Israel Making the Case for War Against Hezbollah with Elections Three Weeks Away
In recent months, the Israeli Defense Forces have gone about confronting Iran on a variety of different battlefields, including Syria, Yemen, Iraq, and Lebanon.
But the reasons for the attacks remain the same: Iran is resupplying their proxy terrorist army Hezbollah and other groups, with technologically advanced missiles. Although Hezbollah has 100,000 missiles, most of them are short-range and wildly inaccurate. Now Iran is supplying the terrorists with sophisticated, long-range guided missiles capable of hitting any city or town in Israel.
And in Hezbollah's home base in Lebanon, the Iranians are openly assisting the terrorists in building their arsenal.
As usual, the Iranians are building the bases in civilian areas to make sure there are plenty of human shields to protect the terrorists' behinds.
The IDF is obviously making the case for war with Hezbollah and, if necessary, Iran.
By naming Iranian officers allegedly operational in Lebanon, Israel is effectively painting targets on their backs for its air force. In insisting that the Lebanese government should dismantle Iranian efforts to build Hezbollah guided missiles, Israel is warning that it's prepared to risk MAD to prevent what it sees as strategic weapons ending up in the hands of terrorists.
Israel also knows, and so does everyone in Lebanon, that there's nothing that the Lebanese government could do to stop Hezbollah's weapons programs. So, Israel is simply making the case for war, in public.
In perhaps the most useless news of the year, the United Nations has reauthorized the 10,000-man United Nations Interim Force in Lebanon (UNIFIL). It was UNIFIL that, in 2006, politely stepped aside and allowed Iran to resupply Hezbollah after the war in Lebanon. The force was specifically tasked by the UN Security Council with preventing that. It was one of the stipulations Israel demanded in halting its attacks.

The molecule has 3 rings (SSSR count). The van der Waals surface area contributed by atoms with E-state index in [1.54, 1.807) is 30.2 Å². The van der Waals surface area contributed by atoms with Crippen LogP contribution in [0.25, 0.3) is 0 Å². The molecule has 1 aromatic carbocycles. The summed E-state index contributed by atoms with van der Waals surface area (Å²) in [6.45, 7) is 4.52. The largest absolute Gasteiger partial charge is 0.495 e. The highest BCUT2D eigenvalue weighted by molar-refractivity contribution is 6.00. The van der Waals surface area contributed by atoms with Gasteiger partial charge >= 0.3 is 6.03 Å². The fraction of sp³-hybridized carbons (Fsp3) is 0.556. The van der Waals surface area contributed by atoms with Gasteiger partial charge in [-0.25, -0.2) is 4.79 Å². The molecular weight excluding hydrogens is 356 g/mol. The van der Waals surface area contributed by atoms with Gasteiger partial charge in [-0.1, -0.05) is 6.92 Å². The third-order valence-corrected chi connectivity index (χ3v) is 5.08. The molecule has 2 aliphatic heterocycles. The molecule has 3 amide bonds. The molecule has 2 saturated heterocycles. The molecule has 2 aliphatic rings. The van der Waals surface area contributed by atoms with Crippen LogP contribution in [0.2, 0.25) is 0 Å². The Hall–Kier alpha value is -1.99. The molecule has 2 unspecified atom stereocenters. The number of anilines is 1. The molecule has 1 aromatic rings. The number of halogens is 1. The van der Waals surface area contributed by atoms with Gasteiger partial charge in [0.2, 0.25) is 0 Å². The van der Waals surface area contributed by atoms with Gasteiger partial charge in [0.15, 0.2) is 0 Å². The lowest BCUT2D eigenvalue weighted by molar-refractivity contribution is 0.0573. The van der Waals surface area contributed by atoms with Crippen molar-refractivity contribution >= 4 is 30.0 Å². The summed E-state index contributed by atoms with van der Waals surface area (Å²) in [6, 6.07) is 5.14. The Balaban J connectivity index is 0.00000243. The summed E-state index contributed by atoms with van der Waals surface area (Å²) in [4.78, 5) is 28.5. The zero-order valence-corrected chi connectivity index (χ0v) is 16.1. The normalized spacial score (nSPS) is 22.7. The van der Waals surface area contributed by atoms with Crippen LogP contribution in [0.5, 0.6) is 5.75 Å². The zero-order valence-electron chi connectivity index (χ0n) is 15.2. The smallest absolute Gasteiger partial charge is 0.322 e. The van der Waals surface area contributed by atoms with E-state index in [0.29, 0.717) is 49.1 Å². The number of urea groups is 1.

Now, Hezbollah is stronger than ever and openly daring Israel to stop its buildup.
The Lebanese government is, as usual, powerless to stop anything in their own country. But even Sunni leaders like former Prime Minister Saad Hariri are supporting Hezbollah and opposing any Israeli incursions into their territory.
Israel bears full responsibility for last weekend’s attack on Beirut’s southern suburbs, Prime Minister Saad Hariri told the head of the United Nations Friday.
“This unacceptable act threatens the stability and peace that has prevailed on the international border for 13 years,” Hariri said in a telephone call to U.N. Secretary-General Antonio Guterres Friday afternoon, according to a statement from the premier's office.
In the early hours of Sunday morning, two Israeli drones were seen hovering in a residential area of Beirut’s southern suburbs. One crashed and a second exploded shortly after, damaging Hezbollah’s media offices.
Such aggressions, Hariri said according to a statement to his office, “threaten to drag the region into an unaccounted for conflict."
With elections in Israel scheduled for September 17, one is tempted to see these maneuvers by the IDF and Netanyahu as little more than an election ploy. Would Bibi really pull the trigger so close to an election?
The fact is, Iran has their own timetable and Prime Minister Netanyahu has his. Elections or no, Netanyahu will strike Lebanon if conditions are right. He already has what he believes is his casus belli. Whether Israeli voters would agree with him is another question.